US Air Force Looking To Reduce Soldier Suicides With Virtual Reality Experiment
The US Air Force is trying to prevent soldier suicides through virtual reality (VR) training, intended to teach airmen and their partners how to comfort individuals in distress.
Leaders from the 60th Air Mobility Wing at Travis recently participated in the test phase of this 30-minute training exercise, with participants wearing VR headsets and entering a scenario where they would interact with an individual suffering clear emotional distress.
The aim of the training is for participants to convince the distressed person to seek help. If they don’t ask this person the correct questions that will prompt them to do so, a training coach will then step in to offer assistance.
You can find more about this programme in the following video clip:
As per a press release, Air Mobility Command (AMC) Commander Gen. Jacqueline Van Ovost awarded a contract to Moth + Flame, an innovation studio specialising in the creation of virtual environments and applications.
Gen. Van Ovost hired the studio to develop training that would allow both airmen and their spouses to interact with and assist distressed fellow airmen within a virtual setting.
Lt. Col. Glenn Cameron, 60th Civil Engineering Squadron commander and VR training participant, said:
I think this is a great opportunity to see how technology is being used to leverage a similar experience to that of a pilot. This allows you to have an experience of a scenario before you’re actually in it.
It’s a pretty intense experience, to be honest. You actually see a bona fide actor who doesn’t feel like anything except a real human being talking to you, and he gives you real answers, and there’s an interaction that gives you an opportunity to see when you cheese it up, he calls you out.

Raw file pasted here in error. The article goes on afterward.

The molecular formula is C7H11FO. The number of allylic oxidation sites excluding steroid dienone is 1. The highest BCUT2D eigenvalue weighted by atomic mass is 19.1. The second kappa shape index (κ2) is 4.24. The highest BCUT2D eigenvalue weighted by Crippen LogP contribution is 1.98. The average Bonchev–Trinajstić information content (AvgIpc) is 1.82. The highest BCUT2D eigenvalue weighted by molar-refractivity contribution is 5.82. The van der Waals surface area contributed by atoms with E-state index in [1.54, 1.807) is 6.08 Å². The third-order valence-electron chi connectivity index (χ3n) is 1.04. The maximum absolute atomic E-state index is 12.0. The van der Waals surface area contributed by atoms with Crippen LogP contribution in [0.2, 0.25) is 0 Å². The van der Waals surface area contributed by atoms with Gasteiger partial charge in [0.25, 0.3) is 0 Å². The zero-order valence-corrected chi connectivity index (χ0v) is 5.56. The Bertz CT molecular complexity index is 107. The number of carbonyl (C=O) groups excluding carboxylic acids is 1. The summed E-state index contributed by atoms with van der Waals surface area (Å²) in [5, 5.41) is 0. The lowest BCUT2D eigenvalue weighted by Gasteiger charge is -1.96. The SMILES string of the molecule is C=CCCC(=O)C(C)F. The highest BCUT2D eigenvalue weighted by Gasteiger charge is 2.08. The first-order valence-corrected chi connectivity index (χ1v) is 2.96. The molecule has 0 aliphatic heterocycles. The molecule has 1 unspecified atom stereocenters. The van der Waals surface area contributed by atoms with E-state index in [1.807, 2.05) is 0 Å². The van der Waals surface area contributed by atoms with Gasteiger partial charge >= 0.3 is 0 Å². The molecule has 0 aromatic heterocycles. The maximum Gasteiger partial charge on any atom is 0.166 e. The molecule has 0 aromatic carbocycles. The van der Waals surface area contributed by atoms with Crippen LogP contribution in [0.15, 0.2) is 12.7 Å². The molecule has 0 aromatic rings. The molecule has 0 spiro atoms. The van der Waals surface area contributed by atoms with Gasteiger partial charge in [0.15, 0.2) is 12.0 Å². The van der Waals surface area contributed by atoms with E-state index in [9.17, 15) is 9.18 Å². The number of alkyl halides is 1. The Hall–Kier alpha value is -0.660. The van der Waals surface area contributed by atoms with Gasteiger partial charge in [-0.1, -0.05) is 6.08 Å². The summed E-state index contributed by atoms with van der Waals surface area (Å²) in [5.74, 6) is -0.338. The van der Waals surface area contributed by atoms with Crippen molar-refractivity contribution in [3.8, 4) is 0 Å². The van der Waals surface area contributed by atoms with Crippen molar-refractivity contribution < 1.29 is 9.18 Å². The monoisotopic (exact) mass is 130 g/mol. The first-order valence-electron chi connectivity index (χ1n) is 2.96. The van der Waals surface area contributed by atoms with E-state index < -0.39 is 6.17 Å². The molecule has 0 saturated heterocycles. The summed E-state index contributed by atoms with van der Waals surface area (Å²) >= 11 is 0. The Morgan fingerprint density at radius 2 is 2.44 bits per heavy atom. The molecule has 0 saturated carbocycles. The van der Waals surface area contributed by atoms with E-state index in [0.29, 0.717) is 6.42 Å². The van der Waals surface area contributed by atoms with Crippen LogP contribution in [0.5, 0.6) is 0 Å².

Brig. Gen. Norman West, Air Mobility Command surgeon general, said:
We are excited and highly motivated to be the catalyst for this innovative suicide prevention program.
The VR scenario is very realistic and this is the type of training we need to save lives in the real world. One life lost to suicide is too many.
As reported by FedScoop, the number of airmen dying by suicide has risen over the past few years, from a 2018 rate of 18.5 per 100,000 to a 2019 rate of 25.1 per 100,000, as per recent recent US Department of Defense (DOD) data.
Although conclusive data on the 2020 rate is not yet available, initial reports point towards a further increase during the first few months of the coronavirus pandemic.
If you’ve been affected by any of these issues and want to speak to someone in confidence, please don’t suffer alone. Call Samaritans for free on their anonymous 24-hour phone line on 116 123.
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